Dec. 6, 2004 — The University of Utah’s Department of Mechanical Engineering will host its third annual Undergraduate Research Day on Thursday Dec. 9. The event features displays of student research projects, and competitions in which devices are built to hurl eggs and stuffed cougars – the mascot of rival Brigham Young University.
The fun takes place in the Olpin Union Building ballroom and the surrounding area from 9:30 a.m. to 1 p.m. News media are invited to attend the event, which is open to the public.
“Undergraduate student participation in research is an ever-growing strength of this department that serves the students and faculty alike,” says Joe Klewicki, professor and chair of mechanical engineering.
“Research by undergraduates is at the heart of what makes a research university a special place to get an education,” says Ray Gesteland, the university’s vice president for research.
Mechanical Engineering Undergraduate Research Day features three main events:
— From 9:30 a.m. to 1 p.m., undergraduate research projects will be showcased during poster presentations. Cash awards of up to $250 will be given to the winning poster presentations. Projects deal with various topics, including cancer therapy, sandwiched carbon-fiber panels to make automobiles more resistant to collisions, and turbulent flow methods that can predict the spread of chemicals in the atmosphere.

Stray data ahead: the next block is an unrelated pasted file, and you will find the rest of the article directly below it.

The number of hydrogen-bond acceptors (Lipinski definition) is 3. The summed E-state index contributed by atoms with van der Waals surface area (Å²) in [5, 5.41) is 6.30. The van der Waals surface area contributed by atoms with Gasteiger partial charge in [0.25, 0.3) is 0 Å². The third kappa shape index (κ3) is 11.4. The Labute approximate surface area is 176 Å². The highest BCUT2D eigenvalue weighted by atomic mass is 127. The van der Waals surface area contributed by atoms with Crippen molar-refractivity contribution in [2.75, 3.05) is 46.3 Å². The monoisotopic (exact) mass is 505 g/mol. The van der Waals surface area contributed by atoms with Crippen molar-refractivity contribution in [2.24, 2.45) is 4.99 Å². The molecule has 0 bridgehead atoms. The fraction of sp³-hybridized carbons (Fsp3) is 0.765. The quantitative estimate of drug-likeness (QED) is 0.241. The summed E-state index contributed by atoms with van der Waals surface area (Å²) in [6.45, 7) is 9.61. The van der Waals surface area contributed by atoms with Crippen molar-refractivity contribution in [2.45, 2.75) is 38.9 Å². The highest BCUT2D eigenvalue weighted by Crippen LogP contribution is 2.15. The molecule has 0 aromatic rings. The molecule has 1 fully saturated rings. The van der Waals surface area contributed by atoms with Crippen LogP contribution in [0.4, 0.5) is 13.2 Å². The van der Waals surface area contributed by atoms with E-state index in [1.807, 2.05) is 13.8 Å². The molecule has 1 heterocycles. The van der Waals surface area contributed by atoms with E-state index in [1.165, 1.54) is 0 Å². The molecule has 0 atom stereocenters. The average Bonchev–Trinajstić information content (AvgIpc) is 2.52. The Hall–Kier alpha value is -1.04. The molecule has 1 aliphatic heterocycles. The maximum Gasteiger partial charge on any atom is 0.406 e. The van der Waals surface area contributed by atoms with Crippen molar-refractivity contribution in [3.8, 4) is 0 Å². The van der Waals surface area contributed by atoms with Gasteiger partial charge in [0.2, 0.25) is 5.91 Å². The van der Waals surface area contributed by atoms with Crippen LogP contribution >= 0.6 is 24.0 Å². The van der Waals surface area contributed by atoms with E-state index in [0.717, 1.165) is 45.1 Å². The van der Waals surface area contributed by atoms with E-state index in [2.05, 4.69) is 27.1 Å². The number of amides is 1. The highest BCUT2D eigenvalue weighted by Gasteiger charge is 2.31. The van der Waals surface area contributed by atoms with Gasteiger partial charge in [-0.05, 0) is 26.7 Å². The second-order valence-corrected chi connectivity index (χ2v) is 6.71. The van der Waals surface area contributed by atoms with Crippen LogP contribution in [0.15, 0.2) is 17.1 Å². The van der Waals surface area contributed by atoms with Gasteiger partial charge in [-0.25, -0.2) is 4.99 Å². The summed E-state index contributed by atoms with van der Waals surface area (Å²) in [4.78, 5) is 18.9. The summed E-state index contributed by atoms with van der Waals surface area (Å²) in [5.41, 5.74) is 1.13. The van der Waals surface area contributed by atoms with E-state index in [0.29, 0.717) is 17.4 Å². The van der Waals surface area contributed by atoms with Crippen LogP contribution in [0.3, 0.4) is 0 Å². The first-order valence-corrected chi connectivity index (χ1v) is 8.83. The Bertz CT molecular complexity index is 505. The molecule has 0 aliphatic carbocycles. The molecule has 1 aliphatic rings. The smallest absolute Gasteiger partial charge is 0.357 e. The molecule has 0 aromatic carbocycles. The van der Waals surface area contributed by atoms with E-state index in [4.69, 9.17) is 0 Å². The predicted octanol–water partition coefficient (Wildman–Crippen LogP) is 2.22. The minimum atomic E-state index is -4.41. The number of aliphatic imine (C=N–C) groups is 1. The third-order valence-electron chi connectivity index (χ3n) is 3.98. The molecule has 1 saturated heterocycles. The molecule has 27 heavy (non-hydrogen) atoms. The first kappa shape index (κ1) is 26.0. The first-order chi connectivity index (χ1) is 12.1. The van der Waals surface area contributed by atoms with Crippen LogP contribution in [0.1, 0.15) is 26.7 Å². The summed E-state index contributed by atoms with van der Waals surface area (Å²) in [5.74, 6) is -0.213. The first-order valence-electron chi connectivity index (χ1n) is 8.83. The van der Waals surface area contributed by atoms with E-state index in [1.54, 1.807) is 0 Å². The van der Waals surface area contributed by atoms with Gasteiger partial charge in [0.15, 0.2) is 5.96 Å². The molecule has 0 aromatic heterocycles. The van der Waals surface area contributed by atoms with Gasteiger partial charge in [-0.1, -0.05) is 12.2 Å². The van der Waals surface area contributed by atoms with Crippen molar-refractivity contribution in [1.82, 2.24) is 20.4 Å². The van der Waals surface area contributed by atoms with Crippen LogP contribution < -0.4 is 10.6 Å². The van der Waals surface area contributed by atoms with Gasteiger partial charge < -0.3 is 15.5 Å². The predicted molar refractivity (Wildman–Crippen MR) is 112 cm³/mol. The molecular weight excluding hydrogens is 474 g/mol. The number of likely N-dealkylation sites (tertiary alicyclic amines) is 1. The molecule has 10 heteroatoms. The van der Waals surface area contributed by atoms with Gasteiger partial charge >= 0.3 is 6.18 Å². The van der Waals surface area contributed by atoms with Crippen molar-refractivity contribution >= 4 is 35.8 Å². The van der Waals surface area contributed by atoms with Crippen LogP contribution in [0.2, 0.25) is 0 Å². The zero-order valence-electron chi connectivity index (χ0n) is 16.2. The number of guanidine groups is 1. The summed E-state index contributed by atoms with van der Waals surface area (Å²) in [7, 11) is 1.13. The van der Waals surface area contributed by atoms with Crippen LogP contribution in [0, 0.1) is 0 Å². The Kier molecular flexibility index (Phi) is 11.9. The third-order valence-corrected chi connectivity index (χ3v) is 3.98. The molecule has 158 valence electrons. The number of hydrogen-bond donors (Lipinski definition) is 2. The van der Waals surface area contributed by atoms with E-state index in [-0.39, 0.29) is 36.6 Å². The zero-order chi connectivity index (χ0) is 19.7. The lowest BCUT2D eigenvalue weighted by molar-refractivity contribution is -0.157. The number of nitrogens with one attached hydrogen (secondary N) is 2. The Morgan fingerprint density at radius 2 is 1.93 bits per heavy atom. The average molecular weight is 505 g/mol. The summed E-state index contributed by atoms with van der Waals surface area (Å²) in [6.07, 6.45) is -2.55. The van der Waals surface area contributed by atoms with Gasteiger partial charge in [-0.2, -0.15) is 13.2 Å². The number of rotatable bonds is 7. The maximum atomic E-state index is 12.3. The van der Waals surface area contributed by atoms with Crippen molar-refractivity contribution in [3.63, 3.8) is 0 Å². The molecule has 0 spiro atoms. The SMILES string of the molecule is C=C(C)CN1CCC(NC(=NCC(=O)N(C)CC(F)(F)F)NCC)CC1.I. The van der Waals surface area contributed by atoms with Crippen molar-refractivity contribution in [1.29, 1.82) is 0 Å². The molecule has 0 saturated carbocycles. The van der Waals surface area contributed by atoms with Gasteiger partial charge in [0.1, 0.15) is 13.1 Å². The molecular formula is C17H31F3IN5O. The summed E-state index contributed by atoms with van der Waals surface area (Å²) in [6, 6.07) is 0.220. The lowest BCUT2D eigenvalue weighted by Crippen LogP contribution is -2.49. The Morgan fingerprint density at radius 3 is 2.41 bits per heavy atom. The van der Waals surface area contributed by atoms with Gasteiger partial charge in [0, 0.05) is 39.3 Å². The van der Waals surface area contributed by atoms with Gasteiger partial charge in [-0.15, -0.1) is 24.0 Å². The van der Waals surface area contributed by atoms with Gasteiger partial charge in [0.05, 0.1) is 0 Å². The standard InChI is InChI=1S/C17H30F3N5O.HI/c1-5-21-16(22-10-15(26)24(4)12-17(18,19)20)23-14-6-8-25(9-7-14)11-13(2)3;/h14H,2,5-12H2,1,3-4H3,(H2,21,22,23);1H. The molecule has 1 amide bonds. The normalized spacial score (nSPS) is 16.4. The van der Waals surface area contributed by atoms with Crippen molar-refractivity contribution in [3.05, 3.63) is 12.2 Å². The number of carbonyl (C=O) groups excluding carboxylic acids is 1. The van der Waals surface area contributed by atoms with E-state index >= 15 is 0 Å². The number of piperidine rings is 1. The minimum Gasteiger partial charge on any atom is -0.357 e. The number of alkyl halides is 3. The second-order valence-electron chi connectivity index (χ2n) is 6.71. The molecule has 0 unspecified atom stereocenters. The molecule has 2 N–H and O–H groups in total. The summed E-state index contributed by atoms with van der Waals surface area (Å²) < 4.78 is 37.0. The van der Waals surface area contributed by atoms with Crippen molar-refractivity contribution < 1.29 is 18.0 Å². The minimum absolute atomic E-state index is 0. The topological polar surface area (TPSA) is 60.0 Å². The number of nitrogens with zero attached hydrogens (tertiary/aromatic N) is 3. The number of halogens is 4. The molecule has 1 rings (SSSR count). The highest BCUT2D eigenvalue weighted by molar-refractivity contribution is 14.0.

— From 9:30 a.m. to 10:30 a.m. teams of local junior high school students will try out devices they have built called trebuchets, which are catapult-like contraptions powered by a counterweight rather than by a sudden release of tension. The teams will compete to determine which trebuchet can fling small, stuffed toy cougars – BYU’s mascot – the farthest and most accurately across the ballroom. Students from Glendale Middle School, Fairfield Junior High School and North Davis Junior High School are expected to compete.
— From 10:45 a.m. to 11:35 a.m., first-year mechanical engineering students will see how far they can throw eggs across the ballroom using vehicles they built that act like javelin throwers. The devices in the JavEGGlin competition will race to a launch point and the hurl an egg as far as possible. More than 100 students have been grouped into design teams for the JavEGGlin event.